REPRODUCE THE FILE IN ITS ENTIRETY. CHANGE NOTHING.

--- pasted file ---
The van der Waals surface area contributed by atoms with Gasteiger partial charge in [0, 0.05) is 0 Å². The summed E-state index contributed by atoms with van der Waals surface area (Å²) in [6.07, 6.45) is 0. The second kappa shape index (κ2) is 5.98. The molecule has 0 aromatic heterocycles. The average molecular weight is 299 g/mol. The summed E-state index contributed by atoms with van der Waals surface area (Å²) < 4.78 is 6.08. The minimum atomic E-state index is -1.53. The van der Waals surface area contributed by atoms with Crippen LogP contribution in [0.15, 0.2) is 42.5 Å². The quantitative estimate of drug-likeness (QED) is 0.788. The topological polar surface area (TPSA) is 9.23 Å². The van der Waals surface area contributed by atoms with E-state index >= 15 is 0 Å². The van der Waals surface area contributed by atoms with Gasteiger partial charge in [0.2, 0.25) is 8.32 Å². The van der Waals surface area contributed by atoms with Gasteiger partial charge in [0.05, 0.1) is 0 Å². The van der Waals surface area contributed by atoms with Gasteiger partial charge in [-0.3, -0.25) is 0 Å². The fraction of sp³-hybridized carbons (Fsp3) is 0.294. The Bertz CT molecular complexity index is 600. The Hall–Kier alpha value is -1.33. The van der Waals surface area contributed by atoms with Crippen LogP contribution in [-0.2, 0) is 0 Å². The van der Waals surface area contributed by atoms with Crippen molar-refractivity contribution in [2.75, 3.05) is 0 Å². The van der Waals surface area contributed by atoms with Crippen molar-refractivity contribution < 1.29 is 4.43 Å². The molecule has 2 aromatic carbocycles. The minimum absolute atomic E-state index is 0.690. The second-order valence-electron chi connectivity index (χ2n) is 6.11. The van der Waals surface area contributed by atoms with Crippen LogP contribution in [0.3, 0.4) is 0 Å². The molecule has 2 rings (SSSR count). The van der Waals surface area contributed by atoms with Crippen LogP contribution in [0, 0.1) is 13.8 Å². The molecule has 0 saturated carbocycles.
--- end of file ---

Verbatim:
The van der Waals surface area contributed by atoms with Gasteiger partial charge in [0, 0.05) is 0 Å². The summed E-state index contributed by atoms with van der Waals surface area (Å²) in [6.07, 6.45) is 0. The second kappa shape index (κ2) is 5.98. The molecule has 0 aromatic heterocycles. The average molecular weight is 299 g/mol. The summed E-state index contributed by atoms with van der Waals surface area (Å²) < 4.78 is 6.08. The minimum atomic E-state index is -1.53. The van der Waals surface area contributed by atoms with Crippen LogP contribution in [0.15, 0.2) is 42.5 Å². The quantitative estimate of drug-likeness (QED) is 0.788. The topological polar surface area (TPSA) is 9.23 Å². The van der Waals surface area contributed by atoms with E-state index >= 15 is 0 Å². The van der Waals surface area contributed by atoms with Gasteiger partial charge in [0.2, 0.25) is 8.32 Å². The van der Waals surface area contributed by atoms with Gasteiger partial charge in [0.05, 0.1) is 0 Å². The van der Waals surface area contributed by atoms with Gasteiger partial charge in [-0.3, -0.25) is 0 Å². The fraction of sp³-hybridized carbons (Fsp3) is 0.294. The Bertz CT molecular complexity index is 600. The Hall–Kier alpha value is -1.33. The van der Waals surface area contributed by atoms with Crippen LogP contribution in [-0.2, 0) is 0 Å². The van der Waals surface area contributed by atoms with Crippen molar-refractivity contribution in [2.75, 3.05) is 0 Å². The van der Waals surface area contributed by atoms with Crippen molar-refractivity contribution < 1.29 is 4.43 Å². The molecule has 2 aromatic carbocycles. The minimum absolute atomic E-state index is 0.690. The second-order valence-electron chi connectivity index (χ2n) is 6.11. The van der Waals surface area contributed by atoms with Crippen LogP contribution in [0.3, 0.4) is 0 Å². The molecule has 2 rings (SSSR count). The van der Waals surface area contributed by atoms with Crippen LogP contribution in [0, 0.1) is 13.8 Å². The molecule has 0 saturated carbocycles.